The Right Approach to Exceptions

Jonathan M Davis jmdavisProg at
Thu Feb 23 16:06:02 PST 2012

On Thursday, February 23, 2012 15:18:27 H. S. Teoh wrote:
> On Thu, Feb 23, 2012 at 12:07:40PM -0800, Jonathan M Davis wrote:
> In my book, a linked library shares equal status with the "main
> program", therefore the definition of "user input" still sits at the
> internal-to-program and external boundary.

Yes, "in your book." Some people will agree with you and some won't. It really 
depends on what the code is doing though IMHO. In some cases, one is better 
and in some cases, the other is better. But it _is_ important to remember that 
there's a big difference between linking against a library over which you have 
control and a 3rd party library.

And there are times when it just plain makes more sense to have a function 
which throws an exception on bad input regardless of whether it's an 
"internal" function or not. For instance, if you want to convert a string to 
something else (e.g. with SysTime's fromISOExtString or even just with, you need to actually verify that the string has a value which 
can be correctly converted. It's actually cheaper to have the function doing 
the conversion do the checking rather than have another function do a check 
first, and then have the converting function not check (save perhaps for an 
assertion outside of release mode), because then you'll be processing the 
string _twice_.

This is _not_ a cut-and-dried issue. Sometimes DbC makes more sense, and 
sometimes defensive programming does. You pick the one that works best for a 
given situation.

The whole thing is a gray area, and you're not going to get a consensus that a 
library should always use DbC on its functions or that it should always use 
defensive programming.

> > Arguably, the best thing would be if there was a way for the caller to
> > indicate whether it wanted the callee to have DbC enable and possibly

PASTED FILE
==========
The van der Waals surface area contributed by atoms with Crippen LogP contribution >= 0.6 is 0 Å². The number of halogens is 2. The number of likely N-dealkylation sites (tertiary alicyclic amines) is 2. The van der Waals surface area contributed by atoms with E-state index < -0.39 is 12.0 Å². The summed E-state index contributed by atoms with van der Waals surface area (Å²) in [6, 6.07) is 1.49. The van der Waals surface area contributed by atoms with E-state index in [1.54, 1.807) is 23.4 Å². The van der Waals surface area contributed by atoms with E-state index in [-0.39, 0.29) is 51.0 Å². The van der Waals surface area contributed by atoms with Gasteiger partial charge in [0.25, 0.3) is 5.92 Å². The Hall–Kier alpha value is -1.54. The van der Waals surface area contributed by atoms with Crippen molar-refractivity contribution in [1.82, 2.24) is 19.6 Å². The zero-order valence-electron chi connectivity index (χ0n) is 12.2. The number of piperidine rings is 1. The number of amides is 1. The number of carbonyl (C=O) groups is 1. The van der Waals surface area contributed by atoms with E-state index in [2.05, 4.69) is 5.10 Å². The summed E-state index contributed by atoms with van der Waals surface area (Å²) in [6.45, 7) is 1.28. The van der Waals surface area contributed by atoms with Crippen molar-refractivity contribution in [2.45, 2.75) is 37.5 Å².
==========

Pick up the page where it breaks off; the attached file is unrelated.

> > even indicate whether it wanted the callee to use DbC or defensive
> > programming. But there's no way to do that in D, and I'm not sure that
> > it could even be done with the C linking model - at least, there's no
> > way to it without templatizing everything and giving an argument to
> > the template indicating what you want, which obviously isn't a good
> > solution (and won't work at all in the case of virtual functions,
> > since they can't be templatized).

> No need to templatize anything, just ship two versions of the library,
> one with DbC compiled in, one without. Let the user decide which one to
> link in.

There _is_ a need to do that if the caller wants to control whether an 
assertion or an exception is used. There's also a need if you want to enable 
it in some places and not in others. However, the reality of the matter is 
that using a debug version of a library is as close as you're likely to get. 
And I'm certainly not arguing that templatizing functions in this manner would 
be a good idea. I'm just pointing aut that there are issues with how DbC is 
currently implemented.

And the primary problem with how DbC is implemented is the fact that its 
assertions test the caller, not the callee, but the assertions end up in the 
callee. So, the assertions are separated from the code that they're actually 
testing. It's the best that we can do at this point, but it does result in a 
weird situation where you end up using assertions to test _other_ people's 
code rather than your own.

- Jonathan M Davis

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